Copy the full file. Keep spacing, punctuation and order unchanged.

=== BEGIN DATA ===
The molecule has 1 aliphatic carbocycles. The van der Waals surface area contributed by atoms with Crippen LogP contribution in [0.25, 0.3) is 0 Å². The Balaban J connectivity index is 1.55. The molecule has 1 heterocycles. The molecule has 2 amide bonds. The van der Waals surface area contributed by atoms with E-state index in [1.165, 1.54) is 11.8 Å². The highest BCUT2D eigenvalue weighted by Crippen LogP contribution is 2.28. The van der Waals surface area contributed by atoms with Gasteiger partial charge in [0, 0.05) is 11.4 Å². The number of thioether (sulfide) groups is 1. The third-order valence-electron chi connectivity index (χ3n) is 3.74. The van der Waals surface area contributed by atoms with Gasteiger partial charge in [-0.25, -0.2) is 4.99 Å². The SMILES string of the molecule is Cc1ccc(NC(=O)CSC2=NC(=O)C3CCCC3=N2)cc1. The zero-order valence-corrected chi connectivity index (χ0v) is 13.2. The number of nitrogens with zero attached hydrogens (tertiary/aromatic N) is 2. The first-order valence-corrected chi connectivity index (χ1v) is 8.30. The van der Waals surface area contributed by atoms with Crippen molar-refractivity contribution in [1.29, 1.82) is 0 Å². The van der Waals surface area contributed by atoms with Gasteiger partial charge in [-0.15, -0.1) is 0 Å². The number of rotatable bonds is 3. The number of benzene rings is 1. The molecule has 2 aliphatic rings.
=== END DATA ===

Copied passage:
The molecule has 1 aliphatic carbocycles. The van der Waals surface area contributed by atoms with Crippen LogP contribution in [0.25, 0.3) is 0 Å². The Balaban J connectivity index is 1.55. The molecule has 1 heterocycles. The molecule has 2 amide bonds. The van der Waals surface area contributed by atoms with E-state index in [1.165, 1.54) is 11.8 Å². The highest BCUT2D eigenvalue weighted by Crippen LogP contribution is 2.28. The van der Waals surface area contributed by atoms with Gasteiger partial charge in [0, 0.05) is 11.4 Å². The number of thioether (sulfide) groups is 1. The third-order valence-electron chi connectivity index (χ3n) is 3.74. The van der Waals surface area contributed by atoms with Gasteiger partial charge in [-0.25, -0.2) is 4.99 Å². The SMILES string of the molecule is Cc1ccc(NC(=O)CSC2=NC(=O)C3CCCC3=N2)cc1. The zero-order valence-corrected chi connectivity index (χ0v) is 13.2. The number of nitrogens with zero attached hydrogens (tertiary/aromatic N) is 2. The first-order valence-corrected chi connectivity index (χ1v) is 8.30. The van der Waals surface area contributed by atoms with Crippen molar-refractivity contribution in [1.29, 1.82) is 0 Å². The van der Waals surface area contributed by atoms with Gasteiger partial charge in [-0.15, -0.1) is 0 Å². The number of rotatable bonds is 3. The number of benzene rings is 1. The molecule has 2 aliphatic rings.